I’m working on a project for a UK public sector site that involves analysing lots of legacy web content. The work also involves restructuring the site with a new, straightforward, navigation. Findability and interesting, relevant content are key. In parallel, I need to improve the site’s performance in search engine results.
Being new to formal SEO, I started by looking at Nick Garner’s SEO success map, which I saw Nick show at WordCampUK 2008. I gulped at the scope and asked the Twitterverse for their opinion. The responses were interesting:
- “Don’t we automatically do a lot of that anyway when building usable sites?”
- “You do SEO every day – you just don’t realise it”
- “seo is naturally writing relevant content in valid, accessible, semantic html”
- “I’ve done not one ounce of SEO”
- “Ignore it. Good start is to just be sensible”
- “That SEO map seems to ignore writing good stuff”
Considering these opinions, and Adam Maltpress‘ ideas on SEO considerations in the context of public sector sites, I pulled the strands together in a mindmap (pdf, 104kb). I created the mindmap to help my thinking. I hope it’s general enough for others to plan how to build, restructure or develop their own web content.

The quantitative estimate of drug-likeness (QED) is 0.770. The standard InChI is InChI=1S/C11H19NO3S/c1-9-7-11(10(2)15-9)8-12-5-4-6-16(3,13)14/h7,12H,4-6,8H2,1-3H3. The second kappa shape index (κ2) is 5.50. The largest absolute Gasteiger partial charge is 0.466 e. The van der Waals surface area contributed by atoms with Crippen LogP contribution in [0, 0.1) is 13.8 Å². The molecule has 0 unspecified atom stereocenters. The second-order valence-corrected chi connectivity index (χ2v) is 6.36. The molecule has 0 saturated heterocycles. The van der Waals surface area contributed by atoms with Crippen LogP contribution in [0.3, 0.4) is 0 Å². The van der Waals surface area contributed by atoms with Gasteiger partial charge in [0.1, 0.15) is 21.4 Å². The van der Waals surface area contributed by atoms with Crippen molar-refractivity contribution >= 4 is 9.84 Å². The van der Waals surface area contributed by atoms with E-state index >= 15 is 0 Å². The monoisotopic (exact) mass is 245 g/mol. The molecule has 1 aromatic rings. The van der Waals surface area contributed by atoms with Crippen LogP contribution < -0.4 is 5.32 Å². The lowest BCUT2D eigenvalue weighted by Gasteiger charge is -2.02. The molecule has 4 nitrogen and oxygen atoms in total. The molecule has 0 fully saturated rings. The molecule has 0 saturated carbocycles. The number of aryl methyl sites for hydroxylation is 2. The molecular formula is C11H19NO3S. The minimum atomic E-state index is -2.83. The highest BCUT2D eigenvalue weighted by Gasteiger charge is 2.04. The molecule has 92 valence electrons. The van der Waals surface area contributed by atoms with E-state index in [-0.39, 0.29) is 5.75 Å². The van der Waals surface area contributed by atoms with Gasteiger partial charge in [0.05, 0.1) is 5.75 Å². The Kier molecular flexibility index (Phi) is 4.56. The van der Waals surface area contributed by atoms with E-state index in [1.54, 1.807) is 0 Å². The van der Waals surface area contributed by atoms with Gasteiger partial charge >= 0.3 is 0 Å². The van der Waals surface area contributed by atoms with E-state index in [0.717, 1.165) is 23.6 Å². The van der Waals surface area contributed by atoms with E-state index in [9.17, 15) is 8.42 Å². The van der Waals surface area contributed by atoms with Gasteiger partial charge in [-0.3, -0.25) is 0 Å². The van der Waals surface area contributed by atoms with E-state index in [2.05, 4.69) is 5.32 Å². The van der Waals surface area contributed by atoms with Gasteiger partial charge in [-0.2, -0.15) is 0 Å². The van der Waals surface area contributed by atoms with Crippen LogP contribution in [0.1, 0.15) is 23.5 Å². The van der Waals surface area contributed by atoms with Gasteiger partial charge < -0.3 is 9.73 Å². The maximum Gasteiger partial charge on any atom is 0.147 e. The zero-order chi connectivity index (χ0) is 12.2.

The overarching ideas behind my approach are:
You have limited resources so you need to concentrate on areas you can control. I’ve arranged the mindmap into sections so you can make incremental improvements to specific areas.
Driven by content
Your strategy is content-driven. It’s about writing interesting content that’s relevant to readers. It’s about optimising your site structure to make content findable.
No sneaky tactics; no link exchange programs. The SEO benefits of a strategy like this will come from:
- Writing interesting content which other people link to
- A site structure that search engines can crawl successfully